Singing Is Good For Your Mental Health, According To This Study, But There’s A Serious Drawback

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I'm not a talented singer at all. I'll sing in the shower or at a loud concert, but I try to spare anyone from actually having to hear my off-key performances. But according to a new study, I've been doing it all wrong. Researchers from the University of East Anglia in Norwich, England, say that singing is good for your mental health, but there's a catch — you have to sing with other people. It's not shocking that singing can be beneficial — mental health professionals often recommend music therapy, something that's been shown to relieve stress and help treat depression and anxiety. But when I think about singing with a bunch of strangers, I feel an extreme level of nervousness.

The study doesn't recommend you try out for American Idol, and you don't have to go Christmas caroling, either. The research team studied a singing workshop called Sing Your Heart Out, which was specifically created for people with mental health conditions. They interviewed people who attended the program for six months, and the study says that everyone "reported improvement in or maintenance of their mental health and well-being as a direct result of engagement in the singing workshops." Some participants said the singing group was the "only and sufficient component in their recovery and ongoing psychological stability," according to the findings.

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So what makes singing so effective at improving moods? It seems like it has to happen in a non-competitive setting to really help you. Singing in a choir doesn't provide the same benefits as attending a singing workshop, according to the study, because the environment needs to be inclusive and nonjudgmental. Even people who can't carry a tune might feel better after a class or workshop where everyone sings together for fun and no one's judging anyone's voice or talent. "The combination of singing and social engagement produced an ongoing feeling of belonging and well-being. Attendance provided them with structure, support and contact that improved functioning and mood," the study says.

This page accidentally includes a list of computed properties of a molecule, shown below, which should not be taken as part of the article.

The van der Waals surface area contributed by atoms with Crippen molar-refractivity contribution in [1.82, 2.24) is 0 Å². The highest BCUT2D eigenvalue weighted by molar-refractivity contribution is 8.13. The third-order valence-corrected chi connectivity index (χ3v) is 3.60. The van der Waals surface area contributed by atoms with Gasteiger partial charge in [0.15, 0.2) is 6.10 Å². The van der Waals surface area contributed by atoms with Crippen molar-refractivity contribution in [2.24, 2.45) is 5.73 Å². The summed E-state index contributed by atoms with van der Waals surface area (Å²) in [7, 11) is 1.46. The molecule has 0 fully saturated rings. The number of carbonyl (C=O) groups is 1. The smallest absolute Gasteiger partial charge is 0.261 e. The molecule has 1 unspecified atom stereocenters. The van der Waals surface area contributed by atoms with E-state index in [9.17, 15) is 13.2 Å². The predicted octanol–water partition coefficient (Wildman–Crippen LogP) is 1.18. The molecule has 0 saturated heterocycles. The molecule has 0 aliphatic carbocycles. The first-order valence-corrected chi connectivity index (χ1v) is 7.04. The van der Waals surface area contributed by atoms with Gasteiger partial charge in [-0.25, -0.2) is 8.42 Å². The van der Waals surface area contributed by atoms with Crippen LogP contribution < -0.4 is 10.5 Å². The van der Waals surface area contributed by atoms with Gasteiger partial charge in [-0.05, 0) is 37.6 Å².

Tom Shakespeare, a professor at Norwich Medical School and the study's lead author, said in a press release that "singing as part of a group contributes to people’s recovery from mental health problems." Shakespeare described the impact of the group in a statement.

“The main way that Sing Your Heart Out differs from a choir is that anyone can join in regardless of ability. There’s also very little pressure because the participants are not rehearsing towards a performance. It’s very inclusive and it’s just for fun. The format is also different to a therapy group because there’s no pressure for anyone to discuss their condition. We heard the participants calling the initiative a ‘life saver’ and that it ‘saved their sanity’. Others said they simply wouldn’t be here without it, they wouldn’t have managed — so we quickly began to see the massive impact it was having. All of the participants we spoke to reported positive effects on their mental health as a direct result of taking part in the singing workshops. For some it represented one component of a wider progamme of support. For others it stood out as key to their recovery or maintenance of health. But the key thing for everyone was that the Sing Your Heart Out model induced fun and happiness.”

I'm still not going to sing in front of anyone unless it's karaoke night or I'm yelling the lyrics to my favorite song, but this research suggests that it has some amazing advantages. Attending a singing workshop sounds like a unique form of punishment, but I'm glad it works for so many people. Maybe one day, I'll be brave enough to join them.